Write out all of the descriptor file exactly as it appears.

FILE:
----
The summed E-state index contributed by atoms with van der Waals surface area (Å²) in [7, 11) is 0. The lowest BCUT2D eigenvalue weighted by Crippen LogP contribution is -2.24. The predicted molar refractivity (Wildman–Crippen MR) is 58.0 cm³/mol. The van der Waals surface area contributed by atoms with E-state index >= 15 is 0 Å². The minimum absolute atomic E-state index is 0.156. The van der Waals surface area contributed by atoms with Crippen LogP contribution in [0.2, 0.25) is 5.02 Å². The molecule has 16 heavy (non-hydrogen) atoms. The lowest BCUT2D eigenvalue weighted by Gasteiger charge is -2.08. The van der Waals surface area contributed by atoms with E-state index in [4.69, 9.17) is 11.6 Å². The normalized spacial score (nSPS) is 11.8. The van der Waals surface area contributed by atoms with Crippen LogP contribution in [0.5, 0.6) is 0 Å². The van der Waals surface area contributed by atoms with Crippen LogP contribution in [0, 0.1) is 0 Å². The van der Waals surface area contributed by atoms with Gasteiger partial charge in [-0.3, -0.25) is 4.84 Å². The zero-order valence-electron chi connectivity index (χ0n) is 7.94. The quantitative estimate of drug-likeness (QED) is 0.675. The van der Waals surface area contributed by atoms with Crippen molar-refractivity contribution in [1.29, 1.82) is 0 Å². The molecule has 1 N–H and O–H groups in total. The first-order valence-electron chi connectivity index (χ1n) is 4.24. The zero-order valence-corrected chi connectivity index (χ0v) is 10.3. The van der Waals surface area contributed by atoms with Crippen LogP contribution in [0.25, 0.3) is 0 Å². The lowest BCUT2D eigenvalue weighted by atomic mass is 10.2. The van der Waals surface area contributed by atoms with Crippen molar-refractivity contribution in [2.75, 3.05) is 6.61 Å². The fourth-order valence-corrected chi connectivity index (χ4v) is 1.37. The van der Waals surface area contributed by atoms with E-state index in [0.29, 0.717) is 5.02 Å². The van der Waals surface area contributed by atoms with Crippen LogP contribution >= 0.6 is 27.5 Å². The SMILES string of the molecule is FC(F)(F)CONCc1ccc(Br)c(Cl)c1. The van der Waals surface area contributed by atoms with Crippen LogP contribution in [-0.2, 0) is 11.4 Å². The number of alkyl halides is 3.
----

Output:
The summed E-state index contributed by atoms with van der Waals surface area (Å²) in [7, 11) is 0. The lowest BCUT2D eigenvalue weighted by Crippen LogP contribution is -2.24. The predicted molar refractivity (Wildman–Crippen MR) is 58.0 cm³/mol. The van der Waals surface area contributed by atoms with E-state index >= 15 is 0 Å². The minimum absolute atomic E-state index is 0.156. The van der Waals surface area contributed by atoms with Crippen LogP contribution in [0.2, 0.25) is 5.02 Å². The molecule has 16 heavy (non-hydrogen) atoms. The lowest BCUT2D eigenvalue weighted by Gasteiger charge is -2.08. The van der Waals surface area contributed by atoms with E-state index in [4.69, 9.17) is 11.6 Å². The normalized spacial score (nSPS) is 11.8. The van der Waals surface area contributed by atoms with Crippen LogP contribution in [0.5, 0.6) is 0 Å². The van der Waals surface area contributed by atoms with Crippen LogP contribution in [0, 0.1) is 0 Å². The van der Waals surface area contributed by atoms with Gasteiger partial charge in [-0.3, -0.25) is 4.84 Å². The zero-order valence-electron chi connectivity index (χ0n) is 7.94. The quantitative estimate of drug-likeness (QED) is 0.675. The van der Waals surface area contributed by atoms with Crippen molar-refractivity contribution in [1.29, 1.82) is 0 Å². The molecule has 1 N–H and O–H groups in total. The first-order valence-electron chi connectivity index (χ1n) is 4.24. The zero-order valence-corrected chi connectivity index (χ0v) is 10.3. The van der Waals surface area contributed by atoms with Crippen LogP contribution in [0.25, 0.3) is 0 Å². The lowest BCUT2D eigenvalue weighted by atomic mass is 10.2. The van der Waals surface area contributed by atoms with Crippen molar-refractivity contribution in [2.75, 3.05) is 6.61 Å². The fourth-order valence-corrected chi connectivity index (χ4v) is 1.37. The van der Waals surface area contributed by atoms with E-state index in [0.29, 0.717) is 5.02 Å². The van der Waals surface area contributed by atoms with Crippen LogP contribution >= 0.6 is 27.5 Å². The SMILES string of the molecule is FC(F)(F)CONCc1ccc(Br)c(Cl)c1. The van der Waals surface area contributed by atoms with Crippen LogP contribution in [-0.2, 0) is 11.4 Å². The number of alkyl halides is 3.